The shade of America’s first great birdman is restless today. It’s been more than two centuries since Wilson, a self-exiled Scot, began publishing his color descriptions of all known North American birds. One of those, still very much alive, was the Passenger Pigeon.
Earlier this week I saw the living, closest cousin of the Passenger Pigeon, in my own garden. It was a lone Band-tailed Pigeon. Note the iridescent patch on the bird’s nape. Many members of the pigeon/dove family have similar coloring. So did the Passenger Pigeon.
I blogged earlier about seeing Band-tails in my garden this winter. In six previous years I had no record of Band-tails after Nov. 5 or before March 5. This year they’ve been around occasionally in both January and February, now on March 2 as well.
I attribute this presence to the non-winter we’re having. After one heavy blizzard on Jan. 5 and two more weeks of freezing cold, winter seemed to dissolve. We began to get occasional light rains, and winds from the south. Most days the high is over 50 degrees. There’s no mountain snowpack. Our local ski resort at 6500′ on Mt. Ashland never opened this year and now is defunct. Lakes at 4500-5000′ are unfrozen, full of ducks, coots and geese instead of snow drifts. I now see Western Bluebirds hunting meadows at 4500′ in full sun. It’s been so dry that a Rough-legged Hawk has wintered at Howard Prairie which should be an icy marsh this time of the time.
A CENTURY AFTER EXTINCTION
This year marks the sad centennial of the death of the last living Passenger Pigeon. Killed off by widespread gunners’ slaughter and manmade habitat destruction. When he drew the bird two centuries ago Wilson would never have imagined its coming demise: On this page from my copy of Wilson’s American Ornithology you see his image of the bird.*
He wrote, “…the most remarkable characteristic of these birds is their associating together, both in their migrations, and also during the period of incubation, in such prodigious numbers, as almost to surpass belief; and which has no parallel among any other of the feathered tribes on the face of the earth, with which naturalists are acquainted.”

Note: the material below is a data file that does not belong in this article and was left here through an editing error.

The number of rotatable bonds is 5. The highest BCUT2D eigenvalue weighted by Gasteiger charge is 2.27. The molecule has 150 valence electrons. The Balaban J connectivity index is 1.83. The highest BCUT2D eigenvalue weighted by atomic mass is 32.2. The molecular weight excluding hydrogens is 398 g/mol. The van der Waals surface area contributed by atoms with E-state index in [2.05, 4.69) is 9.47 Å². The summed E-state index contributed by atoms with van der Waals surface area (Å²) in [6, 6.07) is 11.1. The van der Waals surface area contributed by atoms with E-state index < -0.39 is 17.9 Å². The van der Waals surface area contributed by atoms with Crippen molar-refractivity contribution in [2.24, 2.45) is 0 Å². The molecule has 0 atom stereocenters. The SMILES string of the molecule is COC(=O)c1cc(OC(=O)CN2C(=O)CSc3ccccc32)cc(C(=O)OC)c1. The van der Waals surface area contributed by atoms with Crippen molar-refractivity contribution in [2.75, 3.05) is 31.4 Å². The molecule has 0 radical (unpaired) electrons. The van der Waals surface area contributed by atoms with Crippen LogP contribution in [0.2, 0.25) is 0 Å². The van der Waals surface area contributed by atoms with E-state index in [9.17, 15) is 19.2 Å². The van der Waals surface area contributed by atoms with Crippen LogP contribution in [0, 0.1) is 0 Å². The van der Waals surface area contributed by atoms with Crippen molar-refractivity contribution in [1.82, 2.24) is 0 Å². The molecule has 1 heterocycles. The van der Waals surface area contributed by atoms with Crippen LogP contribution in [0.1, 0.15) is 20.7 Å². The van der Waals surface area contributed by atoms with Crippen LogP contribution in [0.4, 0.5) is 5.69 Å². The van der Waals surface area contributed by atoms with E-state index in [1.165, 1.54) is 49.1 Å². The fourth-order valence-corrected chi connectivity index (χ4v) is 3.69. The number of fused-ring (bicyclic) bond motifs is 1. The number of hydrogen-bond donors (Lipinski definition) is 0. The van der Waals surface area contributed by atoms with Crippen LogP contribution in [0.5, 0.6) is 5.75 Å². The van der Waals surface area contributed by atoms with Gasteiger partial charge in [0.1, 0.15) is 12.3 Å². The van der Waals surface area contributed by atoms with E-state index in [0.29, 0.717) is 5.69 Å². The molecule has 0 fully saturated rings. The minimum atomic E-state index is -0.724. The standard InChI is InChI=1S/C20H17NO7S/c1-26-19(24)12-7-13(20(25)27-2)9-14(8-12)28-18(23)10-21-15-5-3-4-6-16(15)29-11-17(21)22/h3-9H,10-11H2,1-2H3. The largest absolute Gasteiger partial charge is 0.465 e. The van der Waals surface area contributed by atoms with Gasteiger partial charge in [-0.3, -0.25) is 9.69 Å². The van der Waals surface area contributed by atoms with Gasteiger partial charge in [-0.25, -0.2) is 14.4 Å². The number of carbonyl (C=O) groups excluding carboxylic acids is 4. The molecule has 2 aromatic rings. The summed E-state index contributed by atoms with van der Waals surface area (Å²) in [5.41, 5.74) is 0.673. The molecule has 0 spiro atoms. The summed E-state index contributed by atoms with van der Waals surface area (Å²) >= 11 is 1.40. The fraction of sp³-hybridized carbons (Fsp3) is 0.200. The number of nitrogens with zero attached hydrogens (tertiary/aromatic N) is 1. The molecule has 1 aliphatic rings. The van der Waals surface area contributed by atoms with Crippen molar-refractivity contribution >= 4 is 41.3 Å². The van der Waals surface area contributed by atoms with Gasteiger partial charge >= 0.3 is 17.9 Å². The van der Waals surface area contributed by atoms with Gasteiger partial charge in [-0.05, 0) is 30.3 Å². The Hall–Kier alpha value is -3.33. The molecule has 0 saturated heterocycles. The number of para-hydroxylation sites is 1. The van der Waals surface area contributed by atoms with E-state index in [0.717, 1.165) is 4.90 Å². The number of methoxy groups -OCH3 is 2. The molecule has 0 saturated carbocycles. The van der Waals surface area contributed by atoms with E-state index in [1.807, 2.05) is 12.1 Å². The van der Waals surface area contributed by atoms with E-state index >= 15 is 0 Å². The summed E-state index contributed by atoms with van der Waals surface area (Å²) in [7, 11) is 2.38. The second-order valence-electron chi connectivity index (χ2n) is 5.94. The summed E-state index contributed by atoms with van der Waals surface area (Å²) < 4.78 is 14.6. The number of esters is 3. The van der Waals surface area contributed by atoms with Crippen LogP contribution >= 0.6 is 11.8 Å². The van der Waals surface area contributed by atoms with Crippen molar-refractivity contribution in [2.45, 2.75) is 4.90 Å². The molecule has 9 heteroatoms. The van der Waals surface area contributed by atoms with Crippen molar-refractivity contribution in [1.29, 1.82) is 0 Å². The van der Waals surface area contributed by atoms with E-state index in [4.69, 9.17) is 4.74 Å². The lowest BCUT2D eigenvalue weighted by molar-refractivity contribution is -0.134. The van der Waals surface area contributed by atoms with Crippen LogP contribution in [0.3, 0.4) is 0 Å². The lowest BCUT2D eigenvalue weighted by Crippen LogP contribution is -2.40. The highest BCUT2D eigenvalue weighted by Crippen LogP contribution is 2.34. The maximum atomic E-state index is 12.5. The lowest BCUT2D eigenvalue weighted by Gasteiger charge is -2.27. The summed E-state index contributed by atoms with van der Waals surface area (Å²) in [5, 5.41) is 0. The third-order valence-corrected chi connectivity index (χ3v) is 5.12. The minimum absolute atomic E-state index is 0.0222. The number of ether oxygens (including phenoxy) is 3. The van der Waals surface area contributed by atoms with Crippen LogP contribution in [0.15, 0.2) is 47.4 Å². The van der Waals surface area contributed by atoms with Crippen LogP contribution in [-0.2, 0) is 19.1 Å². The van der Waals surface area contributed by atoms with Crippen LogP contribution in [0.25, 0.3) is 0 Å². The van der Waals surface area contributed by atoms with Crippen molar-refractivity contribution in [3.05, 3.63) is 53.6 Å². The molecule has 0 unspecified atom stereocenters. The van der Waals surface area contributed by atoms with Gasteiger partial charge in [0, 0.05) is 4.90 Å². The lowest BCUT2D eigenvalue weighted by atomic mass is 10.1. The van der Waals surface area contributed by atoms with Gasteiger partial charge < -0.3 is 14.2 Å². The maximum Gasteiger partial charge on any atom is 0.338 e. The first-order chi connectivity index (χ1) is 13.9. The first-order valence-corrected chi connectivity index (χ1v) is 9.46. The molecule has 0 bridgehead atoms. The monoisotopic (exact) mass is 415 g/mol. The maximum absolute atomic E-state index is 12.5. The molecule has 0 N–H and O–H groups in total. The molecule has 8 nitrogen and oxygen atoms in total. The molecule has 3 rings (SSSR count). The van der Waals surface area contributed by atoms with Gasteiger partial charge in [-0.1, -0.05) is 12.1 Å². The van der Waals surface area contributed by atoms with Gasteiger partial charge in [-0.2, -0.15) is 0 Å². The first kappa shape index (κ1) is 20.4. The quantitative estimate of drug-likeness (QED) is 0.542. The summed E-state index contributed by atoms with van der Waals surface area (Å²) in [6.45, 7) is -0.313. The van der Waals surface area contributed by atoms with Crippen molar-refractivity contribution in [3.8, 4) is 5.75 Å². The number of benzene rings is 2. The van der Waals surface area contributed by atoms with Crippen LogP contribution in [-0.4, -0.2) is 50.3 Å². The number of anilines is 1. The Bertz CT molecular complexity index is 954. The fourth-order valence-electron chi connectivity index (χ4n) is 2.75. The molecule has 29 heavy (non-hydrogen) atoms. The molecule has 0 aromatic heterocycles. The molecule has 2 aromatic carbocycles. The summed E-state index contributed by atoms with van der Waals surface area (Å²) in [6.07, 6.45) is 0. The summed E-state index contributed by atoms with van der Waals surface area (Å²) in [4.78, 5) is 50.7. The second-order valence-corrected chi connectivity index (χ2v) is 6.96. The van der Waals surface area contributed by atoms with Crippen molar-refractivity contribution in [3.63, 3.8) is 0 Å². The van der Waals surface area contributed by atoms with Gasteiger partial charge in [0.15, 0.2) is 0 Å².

From prodigious numbers to extinction in one century.
Wilson described watching one Passenger Pigeon flock move across the Ohio River in Kentucky: “the Pigeons, which I had observed flying the greater part of the morning northerly, began to return, in such immense numbers as I never before had witnessed…The were flying, with great steadiness and rapidity, as a height beyond gunshot, in several strata deep…From right to left, far as the eye could reach, the breadth of this vast procession extended, seeing every where equally crowded…I took out my watch to note the time, and sat down to observe them. It was then half past one. I sat for more than an hour, but instead of a diminution of this prodigious procession, it seemed rather to increase both in numbers and rapidity…I rose and went on. About four o’clock in the afternoon I crossed the Kentucky river, at the town of Frankfort, at which time the living torrent over my head seemed as numerous and as extensive as ever.”
Finally, Wilson tries to calculate the size of the Passenger Pigeon flock he had seen. His conclusion: “two thousand, two hundred and thirty millions, two hundred and seventy-two thousand Pigeons!”
In figures: 2,230,270,000 Passenger Pigeons in a single Ohio/Kentucky flock. A century later : 0.
BRING BACK THE PIGEON?
Now the very much alive Band-tailed Pigeon may give Alexander Wilson’s ghost some rest or further unrest. The Band-tail is at the heart of an effort to bring the Passenger Pigeon back from extinction. Read all about it in Nathaniel Rich’s amazing piece in the recent New York Times Magazine. Click here for the link.
I am not even sure how I feel about his plan to revive the dead. And I am even less certain what Alexander Wilson might think.
* The two warblers here in Wilson’s drawing are named “Hemlock” and “Blue Mountain.” Modern suppositions are that the Hemlock is a juvenile Bay-breasted, and “Blue Mountain” is a non-breeding plumage Black-throated Green.
HERE IN ASHLAND, OREGON, THE KLAMATH BIRD OBSERVATORY IS SPONSORING OUR FIRST-EVER MOUNTAIN BIRD FESTIVAL. IT IS MAY 30-JUNE 1. WHITE-HEADED WOODPECKER, CALLIOPE HUMMINGBIRD, WESTERN SCREECH-OWL, SANDHILL CRANES ON NESTING GROUNDS, BOTH EAGLES, NESTING OSPREY, ACORN & LEWIS’S WOODPECKERS, MOUNTAIN BLUEBIRD AND CHICKADEE, HERMIT AND MACGILLIVRAY’S WARBLER, CASSIN’S FINCH AND VIREO, BAND-TAILED PIGEON, BLACK TERN, RED-BREASTED AND WILLIAMSON’S SAPSUCKERS, GREEN-TAILED TOWHEE, LAZULI BUNTING, AMERICAN DIPPER, WRENTIT, TOWNSEND’S SOLITAIRE–SOME OF THE BIRDS WE EXPECT TO SEE. WITH A LITTLE BIRDING MOJO WE CAN ADD GREAT GRAY OWL, SOOTY GROUSE, MOUNTAIN QUAIL, NORTHERN PYGMY-OWL, SWAINSON’S HAWK, EVENING GROSBEAKAND NORTHERN GOSHAWK.